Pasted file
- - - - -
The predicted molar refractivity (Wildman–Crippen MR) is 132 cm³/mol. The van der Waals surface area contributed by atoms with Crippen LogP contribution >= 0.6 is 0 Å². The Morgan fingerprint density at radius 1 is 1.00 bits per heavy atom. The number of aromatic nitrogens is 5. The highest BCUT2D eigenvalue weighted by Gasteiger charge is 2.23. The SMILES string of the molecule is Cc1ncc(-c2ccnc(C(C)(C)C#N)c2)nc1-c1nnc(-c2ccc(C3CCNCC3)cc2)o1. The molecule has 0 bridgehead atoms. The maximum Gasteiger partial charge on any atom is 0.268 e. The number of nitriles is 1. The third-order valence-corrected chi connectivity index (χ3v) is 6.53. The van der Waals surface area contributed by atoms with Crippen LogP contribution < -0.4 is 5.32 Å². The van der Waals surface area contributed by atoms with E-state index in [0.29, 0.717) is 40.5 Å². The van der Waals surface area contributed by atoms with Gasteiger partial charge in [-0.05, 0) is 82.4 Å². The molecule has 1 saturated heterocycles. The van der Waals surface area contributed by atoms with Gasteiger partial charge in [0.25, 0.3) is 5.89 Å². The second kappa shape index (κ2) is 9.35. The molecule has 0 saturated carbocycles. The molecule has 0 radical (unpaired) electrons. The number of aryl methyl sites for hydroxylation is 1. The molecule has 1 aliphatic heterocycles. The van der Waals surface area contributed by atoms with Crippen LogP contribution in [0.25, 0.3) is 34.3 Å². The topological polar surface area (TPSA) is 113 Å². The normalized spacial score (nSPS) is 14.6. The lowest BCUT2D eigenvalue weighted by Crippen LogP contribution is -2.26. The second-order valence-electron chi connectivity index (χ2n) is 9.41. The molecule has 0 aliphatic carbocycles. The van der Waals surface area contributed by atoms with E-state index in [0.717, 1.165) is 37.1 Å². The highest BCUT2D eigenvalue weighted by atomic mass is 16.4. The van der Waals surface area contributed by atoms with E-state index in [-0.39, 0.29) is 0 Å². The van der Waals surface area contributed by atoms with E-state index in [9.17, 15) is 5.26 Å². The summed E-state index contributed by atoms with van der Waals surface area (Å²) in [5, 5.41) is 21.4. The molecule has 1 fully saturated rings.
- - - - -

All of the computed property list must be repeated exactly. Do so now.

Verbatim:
The predicted molar refractivity (Wildman–Crippen MR) is 132 cm³/mol. The van der Waals surface area contributed by atoms with Crippen LogP contribution >= 0.6 is 0 Å². The Morgan fingerprint density at radius 1 is 1.00 bits per heavy atom. The number of aromatic nitrogens is 5. The highest BCUT2D eigenvalue weighted by Gasteiger charge is 2.23. The SMILES string of the molecule is Cc1ncc(-c2ccnc(C(C)(C)C#N)c2)nc1-c1nnc(-c2ccc(C3CCNCC3)cc2)o1. The molecule has 0 bridgehead atoms. The maximum Gasteiger partial charge on any atom is 0.268 e. The number of nitriles is 1. The third-order valence-corrected chi connectivity index (χ3v) is 6.53. The van der Waals surface area contributed by atoms with Crippen LogP contribution < -0.4 is 5.32 Å². The van der Waals surface area contributed by atoms with E-state index in [0.29, 0.717) is 40.5 Å². The van der Waals surface area contributed by atoms with Gasteiger partial charge in [-0.05, 0) is 82.4 Å². The molecule has 1 saturated heterocycles. The van der Waals surface area contributed by atoms with Gasteiger partial charge in [0.25, 0.3) is 5.89 Å². The second kappa shape index (κ2) is 9.35. The molecule has 0 saturated carbocycles. The molecule has 0 radical (unpaired) electrons. The number of aryl methyl sites for hydroxylation is 1. The molecule has 1 aliphatic heterocycles. The van der Waals surface area contributed by atoms with Crippen LogP contribution in [0.25, 0.3) is 34.3 Å². The topological polar surface area (TPSA) is 113 Å². The normalized spacial score (nSPS) is 14.6. The lowest BCUT2D eigenvalue weighted by Crippen LogP contribution is -2.26. The second-order valence-electron chi connectivity index (χ2n) is 9.41. The molecule has 0 aliphatic carbocycles. The van der Waals surface area contributed by atoms with E-state index in [0.717, 1.165) is 37.1 Å². The highest BCUT2D eigenvalue weighted by atomic mass is 16.4. The van der Waals surface area contributed by atoms with E-state index in [-0.39, 0.29) is 0 Å². The van der Waals surface area contributed by atoms with E-state index in [9.17, 15) is 5.26 Å². The summed E-state index contributed by atoms with van der Waals surface area (Å²) in [5, 5.41) is 21.4. The molecule has 1 fully saturated rings.